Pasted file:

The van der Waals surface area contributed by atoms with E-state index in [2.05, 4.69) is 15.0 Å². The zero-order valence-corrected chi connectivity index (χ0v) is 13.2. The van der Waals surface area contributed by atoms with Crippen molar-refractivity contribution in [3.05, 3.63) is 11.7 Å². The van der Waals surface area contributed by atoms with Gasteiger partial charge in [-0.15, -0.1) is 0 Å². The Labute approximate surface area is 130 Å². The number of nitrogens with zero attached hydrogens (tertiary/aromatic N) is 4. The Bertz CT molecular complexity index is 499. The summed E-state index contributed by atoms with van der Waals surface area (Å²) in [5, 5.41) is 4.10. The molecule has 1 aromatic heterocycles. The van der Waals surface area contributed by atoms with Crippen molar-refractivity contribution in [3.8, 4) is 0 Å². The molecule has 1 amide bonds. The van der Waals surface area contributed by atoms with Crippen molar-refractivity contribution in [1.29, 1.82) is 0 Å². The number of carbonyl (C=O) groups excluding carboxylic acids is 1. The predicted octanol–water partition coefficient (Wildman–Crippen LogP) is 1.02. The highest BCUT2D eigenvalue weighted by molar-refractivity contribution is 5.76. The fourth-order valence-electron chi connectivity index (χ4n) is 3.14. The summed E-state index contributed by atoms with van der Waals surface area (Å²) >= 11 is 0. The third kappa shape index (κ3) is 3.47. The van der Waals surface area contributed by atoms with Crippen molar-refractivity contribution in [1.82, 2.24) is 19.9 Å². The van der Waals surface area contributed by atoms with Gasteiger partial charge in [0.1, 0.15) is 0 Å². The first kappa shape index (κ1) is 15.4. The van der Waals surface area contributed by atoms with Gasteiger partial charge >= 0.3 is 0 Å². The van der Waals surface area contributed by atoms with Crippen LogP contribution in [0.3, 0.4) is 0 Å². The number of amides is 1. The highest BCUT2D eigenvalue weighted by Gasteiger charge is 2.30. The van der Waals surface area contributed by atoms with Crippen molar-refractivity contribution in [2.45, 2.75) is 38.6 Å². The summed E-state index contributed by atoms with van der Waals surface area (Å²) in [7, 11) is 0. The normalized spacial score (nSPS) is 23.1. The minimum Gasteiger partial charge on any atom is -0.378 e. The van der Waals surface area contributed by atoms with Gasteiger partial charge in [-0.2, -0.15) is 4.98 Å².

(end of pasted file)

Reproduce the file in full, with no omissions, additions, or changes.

The van der Waals surface area contributed by atoms with E-state index in [2.05, 4.69) is 15.0 Å². The zero-order valence-corrected chi connectivity index (χ0v) is 13.2. The van der Waals surface area contributed by atoms with Crippen molar-refractivity contribution in [3.05, 3.63) is 11.7 Å². The van der Waals surface area contributed by atoms with Gasteiger partial charge in [-0.15, -0.1) is 0 Å². The Labute approximate surface area is 130 Å². The number of nitrogens with zero attached hydrogens (tertiary/aromatic N) is 4. The Bertz CT molecular complexity index is 499. The summed E-state index contributed by atoms with van der Waals surface area (Å²) in [5, 5.41) is 4.10. The molecule has 1 aromatic heterocycles. The van der Waals surface area contributed by atoms with Crippen molar-refractivity contribution in [3.8, 4) is 0 Å². The molecule has 1 amide bonds. The van der Waals surface area contributed by atoms with Crippen molar-refractivity contribution in [1.29, 1.82) is 0 Å². The number of carbonyl (C=O) groups excluding carboxylic acids is 1. The predicted octanol–water partition coefficient (Wildman–Crippen LogP) is 1.02. The highest BCUT2D eigenvalue weighted by molar-refractivity contribution is 5.76. The fourth-order valence-electron chi connectivity index (χ4n) is 3.14. The summed E-state index contributed by atoms with van der Waals surface area (Å²) >= 11 is 0. The third kappa shape index (κ3) is 3.47. The van der Waals surface area contributed by atoms with Crippen molar-refractivity contribution in [1.82, 2.24) is 19.9 Å². The van der Waals surface area contributed by atoms with Gasteiger partial charge in [0.1, 0.15) is 0 Å². The first kappa shape index (κ1) is 15.4. The van der Waals surface area contributed by atoms with Gasteiger partial charge >= 0.3 is 0 Å². The van der Waals surface area contributed by atoms with Crippen LogP contribution in [0.3, 0.4) is 0 Å². The number of amides is 1. The highest BCUT2D eigenvalue weighted by Gasteiger charge is 2.30. The van der Waals surface area contributed by atoms with Crippen molar-refractivity contribution in [2.45, 2.75) is 38.6 Å². The summed E-state index contributed by atoms with van der Waals surface area (Å²) in [7, 11) is 0. The normalized spacial score (nSPS) is 23.1. The minimum Gasteiger partial charge on any atom is -0.378 e. The van der Waals surface area contributed by atoms with Gasteiger partial charge in [-0.2, -0.15) is 4.98 Å².